ATTLEBORO — In 1979 hair was long, marijuana cost $20 a bag and drugs flowed freely among students in many school systems.
According to reports at the time, nowhere was that scenario more evident than at Attleboro High School, where marijuana was smoked openly outdoors during school hours — sometimes with teachers looking on.
Reports of a rampant drug culture at the school attracted the attention of then-WJAR TV news reporter Meredith Vieira who attempted to document the drug scene with student interviews and a hidden camera.
But Vieira unwittingly became part of the story when she unblinkingly broadcast student claims of “200 drug dealers” at the school, and students rocked a hidden camera van so hard some feared it might tip over.
Now the offbeat story of marijuana smoke, journalistic ethics and the changing lives of the students involved has taken the form of a 30-minute documentary produced by a former school committee member and a local filmmaker.
“tipPit,” is the work of Frank D’Agostino, a former Attleboro School Committee member, and Tristan Rudat, a local videographer and music video producer.
D’Agostino, whose media credits include an independent film starring porn actress Marilyn Chambers, and Rudat, who collaborated with D’Agostino on a documentary about fallout from sexual abuse within the Catholic Church, have produced a quirky, but captivating film that amounts to considerably more than its “High School High” premise.
Named partly for “The Pit,” the outdoor area near the school entrance where students were known to smoke, and the incident in which students came close to tipping over a van occupied by a news cameraman, tipPit uses archival footage and interviews with long-time Channel 10 news anchor Frank Colletta, school officials and former students to explore all sides of a tiny moment in time that now looms larger in cultural memory.
Colletta recalls on camera how his station received a tip of students baking up openly at the school. He largely sticks up for Vieira, a “good reporter” who went on to fame as co-host of NBC’s Today show and moderator of The View.
Ron Struminski, a retired broadcaster who was the school’s assistant principal at the time, feels differently about what happened.
“Every time I see her (Vieira), I have to change the channel,” he said.
Former high school teacher Andrea Soucy was also interviewed for the film.
But Rudat and D’Agostino go beyond he said/she-said, with interviews from high school students of the time — now in their mid-50s — who cheerfully share their memories of toking before and after class and the rocking incident that almost got out of control.
In the interviews, former students — all males — attest to smoking on a daily basis at school, in some cases in view of teachers.
All the puffing went virtually unmolested until the fateful day someone peered in the window of a van parked on school property and discovered it contained a news cameraman filming them surreptitiously.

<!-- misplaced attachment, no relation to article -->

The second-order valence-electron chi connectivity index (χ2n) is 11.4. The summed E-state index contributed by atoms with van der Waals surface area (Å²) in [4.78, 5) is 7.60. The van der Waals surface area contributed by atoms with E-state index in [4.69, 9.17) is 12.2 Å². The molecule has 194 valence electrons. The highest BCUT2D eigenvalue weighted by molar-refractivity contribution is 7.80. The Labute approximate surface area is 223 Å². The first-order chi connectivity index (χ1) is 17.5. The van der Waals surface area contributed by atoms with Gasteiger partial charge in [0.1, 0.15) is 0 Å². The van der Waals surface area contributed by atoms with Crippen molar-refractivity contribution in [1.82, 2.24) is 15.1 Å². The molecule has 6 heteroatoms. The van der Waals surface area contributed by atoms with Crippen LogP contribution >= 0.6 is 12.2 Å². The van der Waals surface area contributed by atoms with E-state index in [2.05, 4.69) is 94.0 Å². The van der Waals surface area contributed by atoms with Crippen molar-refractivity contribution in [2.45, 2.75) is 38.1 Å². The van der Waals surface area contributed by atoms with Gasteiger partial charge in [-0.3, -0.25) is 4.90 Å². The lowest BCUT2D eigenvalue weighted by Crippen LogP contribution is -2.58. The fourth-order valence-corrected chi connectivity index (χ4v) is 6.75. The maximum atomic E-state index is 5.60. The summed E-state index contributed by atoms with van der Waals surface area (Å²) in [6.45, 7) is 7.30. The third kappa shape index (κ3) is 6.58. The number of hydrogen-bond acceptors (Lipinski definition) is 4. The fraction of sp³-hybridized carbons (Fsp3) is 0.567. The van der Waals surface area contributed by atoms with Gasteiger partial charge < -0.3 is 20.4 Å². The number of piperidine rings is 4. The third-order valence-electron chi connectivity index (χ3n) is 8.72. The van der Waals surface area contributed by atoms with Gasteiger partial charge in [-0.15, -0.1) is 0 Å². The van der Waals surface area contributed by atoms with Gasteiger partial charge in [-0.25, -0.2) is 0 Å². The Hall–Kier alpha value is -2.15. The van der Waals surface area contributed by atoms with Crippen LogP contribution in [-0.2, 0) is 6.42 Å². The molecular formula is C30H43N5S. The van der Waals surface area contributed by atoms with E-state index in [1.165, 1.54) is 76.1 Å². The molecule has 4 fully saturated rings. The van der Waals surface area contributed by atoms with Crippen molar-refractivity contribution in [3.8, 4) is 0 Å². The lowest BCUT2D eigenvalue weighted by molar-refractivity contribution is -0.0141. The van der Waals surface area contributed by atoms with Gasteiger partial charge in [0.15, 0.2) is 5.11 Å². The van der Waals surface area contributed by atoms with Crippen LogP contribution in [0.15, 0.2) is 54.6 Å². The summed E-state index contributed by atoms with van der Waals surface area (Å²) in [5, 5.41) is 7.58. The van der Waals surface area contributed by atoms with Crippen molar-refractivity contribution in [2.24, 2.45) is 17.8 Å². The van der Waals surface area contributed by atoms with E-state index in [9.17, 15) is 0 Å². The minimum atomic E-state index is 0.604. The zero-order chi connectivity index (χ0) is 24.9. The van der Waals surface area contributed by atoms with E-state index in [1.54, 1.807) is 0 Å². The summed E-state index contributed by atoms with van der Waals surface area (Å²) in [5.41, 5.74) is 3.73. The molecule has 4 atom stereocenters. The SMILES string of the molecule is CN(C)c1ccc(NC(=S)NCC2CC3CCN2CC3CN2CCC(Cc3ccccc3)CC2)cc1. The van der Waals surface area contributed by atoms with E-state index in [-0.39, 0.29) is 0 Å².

When the student sounded the alarm, it brought a swarm of other teens who surrounded the van and started rocking it violently.
Some who were there, including former student Joe Hudson, became alarmed when it seemed the vehicle’s wheels were coming off the ground.
One former student remembers a panicked Vieira running onto the scene and shouting at the teens: “You’ll kill him,” referring to the cameraman helpless inside the truck.
The kids eventually backed off, and to the best of the knowledge of subjects interviewed, no charges were ever brought.
But tipPit is about more than a long-ago act of teen rebellion against parents and authority.
Looking at 1979 and themselves in retrospect, the adults interviewed for the film remind us how much they, society and the lives of teens have changed through the passage of more than 30 years.
Many of the men say they still light up an occasional joint, a testament to how thoroughly America lost the war on drugs.
Most of those interviewed betray no regret about the high life they lived at the time and since, although one ex-student said he might have done better in life had it not been for all the drugs.
Most revealing, though, is when the former students step into the roles of parents.
When the subject of their children and drugs comes up, one of the men says flatly: “My kids don’t do that.”
Disappointingly, D’Agostino flubbed a chance to grill Vieira on her report during a brief interview in Rhode Island in which she brushes him off dismissively.
No matter, tipPit’s provocative and often humorous exploration of a little known incident coupled with imaginative editing and fast pacing make for an entertaining and informative experience.
tipPit will have its public premiere at 7 p.m. July 20 at the LaSalette Shrine welcome center, where admission will be $5. Proceeds go to the shrine.